I think if I was going to go to this much trouble to make a car hauler out of a motorhome I would have, 1. Gut the back half, 2. reinforced the floor, 3. cut the very back end off and made it the ramp with electric motors with cables to lower it and ramp extenders inside of it to make the loading not so steep, 4. Cut a double door on the drivers side to make access for when you want to enter / exit the car you are hauling once loaded. To me that would make look better and the car would be secure rain or shine. JMO.

    3
  6. Don H

    Its ot a grant steering wheel, so that makes it COOOOOL🚙

    1
  7. Matt steele

    Hahaha

    1
  8. CanuckCarGuy

    On the upside, there’s lots of room for family and friends to join you on your car-hauling adventures.

    1
  9. CCFisher

    No doubt created by a person to whom “don’t try this at home” is a challenge rather than a warning.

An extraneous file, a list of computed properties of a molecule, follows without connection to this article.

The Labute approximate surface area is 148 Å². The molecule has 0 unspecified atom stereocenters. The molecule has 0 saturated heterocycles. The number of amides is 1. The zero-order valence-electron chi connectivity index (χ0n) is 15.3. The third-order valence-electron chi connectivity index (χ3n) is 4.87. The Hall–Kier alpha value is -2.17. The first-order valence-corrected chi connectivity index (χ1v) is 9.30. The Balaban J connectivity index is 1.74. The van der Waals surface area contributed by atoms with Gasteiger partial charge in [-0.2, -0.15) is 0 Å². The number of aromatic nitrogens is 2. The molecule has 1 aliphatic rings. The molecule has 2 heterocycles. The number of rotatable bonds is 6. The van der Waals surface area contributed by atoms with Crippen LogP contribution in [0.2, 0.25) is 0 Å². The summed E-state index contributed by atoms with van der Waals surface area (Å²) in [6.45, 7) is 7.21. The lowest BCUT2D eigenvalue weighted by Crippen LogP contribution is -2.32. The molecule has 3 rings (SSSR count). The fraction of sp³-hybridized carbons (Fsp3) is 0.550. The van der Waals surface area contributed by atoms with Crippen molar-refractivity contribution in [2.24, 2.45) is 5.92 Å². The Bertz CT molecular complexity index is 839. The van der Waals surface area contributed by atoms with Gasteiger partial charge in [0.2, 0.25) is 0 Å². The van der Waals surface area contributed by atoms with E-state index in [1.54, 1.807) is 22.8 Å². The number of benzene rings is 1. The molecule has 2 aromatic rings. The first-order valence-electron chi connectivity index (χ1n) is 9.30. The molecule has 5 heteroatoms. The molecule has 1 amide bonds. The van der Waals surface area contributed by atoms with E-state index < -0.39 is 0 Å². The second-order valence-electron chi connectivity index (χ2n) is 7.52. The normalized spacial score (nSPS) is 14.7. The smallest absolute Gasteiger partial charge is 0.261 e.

It is highly unlikely that the proper analysis was done to ensure that the converted rig can safely handle hauling a car. To do it properly would require knowledge of the material properties of the steel used by the frame manufacturer. Two suggestions: 1) don’t buy it, and 2) if you see it on the highway hauling a car, give it lots of room.

    2
  10. Guy G.

    I would have liked to see a photo where theyfixed the trailer frame some how to the motorhome part of the rig? Sure seems like it would really be a pressure point to the whole rig? Yes very cool. And may I ask not to sound stupid with it this way can it get away with getting a RV tag or with the trailer behind it would they make ya get both RV and trailer tag as well
    ?

  11. Guy G.

    And why no inside the Rv is it in so much distress ?

  12. Joe

    It probably tracks and handles fine, with a car on the back.

    2
  13. newfieldscarnut

    Senile nonsense .

    2
  14. Mike R in De

    This looks like a special order unit. It sounds like the frame was built to be Very rigid and as flex-free as possible, same thing the cabin. Use as a car hauler as is, use a grill outside as a kitchen, and enjoy its uniqueness!! Good luck to the new owner and seller.

    2
  15. Doug

    Having driven a Revcon over Donner Pass, and stayed in it for several days, I thought it was a great motorhome for the time (1980 ). It handled well, and definitely had enough power to pass the semis, as long as I got into the left lane early enough that they didn’t force me to slow down.